One character says it all: “Hired guns and secret formulas. Damn.”
On the other hand, that’s not quite all there is to this fourth crime novel by Clark, who’s also a Virginia circuit court judge. Certainly there’s at least one secret formula at stake. But before all that happens, there’s the matter of a cranky, tattooed, stray-animal–collecting recluse named Lettie VanSandt, who’s found dead in a house fire set off by cooking crystal methamphetamine. The part about hard drugs emits a faintly fishy smell to her lawyers, Joe and Lisa Stone, a hip, happily married couple who run a mom-and-pop practice in a southern Virginia county still reeling from recession. “Lettie’s a lot of things, but she’s not a druggie,” Joe says. They set their doubts aside for a bit while working on Lettie’s estate. In the process, they discover that drug dealers are, indeed, involved; but only the more corporate, commercially legitimate kind who want something Lettie discovered and will stop at nothing to get it. While lives and reputations are in the balance, Lisa’s wrestling with her conscience over a marital indiscretion with implications that hover above the wrangling, haggling, and stalking that pervade this story. At times, Clark gets wrapped up in legal procedure and technical verisimilitude that threaten to waylay the plot’s momentum. Even the adultery angle seems to have, at best, an extraneous relationship with everything else that's going on. For all the book's shortcomings, its snappy repartee, shrewd regional observations, and quirky characterizations help one understand why Clark’s been compared to the likes of Elmore Leonard and, especially, Carl Hiaasen. Indeed, Clark seems to be doing for contemporary Virginia’s strip-mall suburbs what Hiassen has done for South Florida’s urban playgrounds and remote swamps: bringing out its dark comedy while identifying its criminal tendencies.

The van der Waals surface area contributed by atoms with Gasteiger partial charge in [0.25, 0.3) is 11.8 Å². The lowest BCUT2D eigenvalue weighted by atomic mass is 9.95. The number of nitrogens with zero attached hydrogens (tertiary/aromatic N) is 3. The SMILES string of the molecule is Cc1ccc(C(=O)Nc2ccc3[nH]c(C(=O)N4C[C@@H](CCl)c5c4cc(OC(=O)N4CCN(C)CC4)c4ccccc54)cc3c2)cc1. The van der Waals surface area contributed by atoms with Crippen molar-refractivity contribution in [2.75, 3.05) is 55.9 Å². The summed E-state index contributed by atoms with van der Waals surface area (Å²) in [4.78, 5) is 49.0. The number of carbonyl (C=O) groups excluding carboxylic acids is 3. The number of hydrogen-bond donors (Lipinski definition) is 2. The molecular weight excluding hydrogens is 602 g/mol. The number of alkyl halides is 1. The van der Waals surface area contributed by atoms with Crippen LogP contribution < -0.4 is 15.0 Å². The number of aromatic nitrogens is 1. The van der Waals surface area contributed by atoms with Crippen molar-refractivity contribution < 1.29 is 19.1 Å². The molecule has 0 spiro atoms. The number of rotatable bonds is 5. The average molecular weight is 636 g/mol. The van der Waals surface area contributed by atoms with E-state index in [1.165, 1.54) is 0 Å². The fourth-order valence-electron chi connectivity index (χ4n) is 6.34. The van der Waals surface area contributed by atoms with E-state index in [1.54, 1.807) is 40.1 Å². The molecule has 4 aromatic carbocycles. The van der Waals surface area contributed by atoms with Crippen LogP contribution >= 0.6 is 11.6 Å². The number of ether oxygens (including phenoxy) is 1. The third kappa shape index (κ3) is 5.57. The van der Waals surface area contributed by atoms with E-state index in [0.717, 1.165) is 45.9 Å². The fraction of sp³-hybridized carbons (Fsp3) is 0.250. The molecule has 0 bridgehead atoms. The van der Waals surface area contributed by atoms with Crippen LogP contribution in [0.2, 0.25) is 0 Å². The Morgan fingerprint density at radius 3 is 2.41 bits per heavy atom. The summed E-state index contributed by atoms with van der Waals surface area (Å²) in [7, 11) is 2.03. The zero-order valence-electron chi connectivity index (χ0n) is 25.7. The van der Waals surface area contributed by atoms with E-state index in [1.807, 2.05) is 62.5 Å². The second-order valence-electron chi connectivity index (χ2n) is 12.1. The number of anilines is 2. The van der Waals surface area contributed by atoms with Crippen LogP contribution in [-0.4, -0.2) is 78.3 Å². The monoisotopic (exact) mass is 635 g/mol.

Clark seems to potentially have a good thing here with Joe and Lisa Stone, who come across as a laid-back, country-rock spin on Nick and Nora Charles. They deserve another (and, yes, better) chance.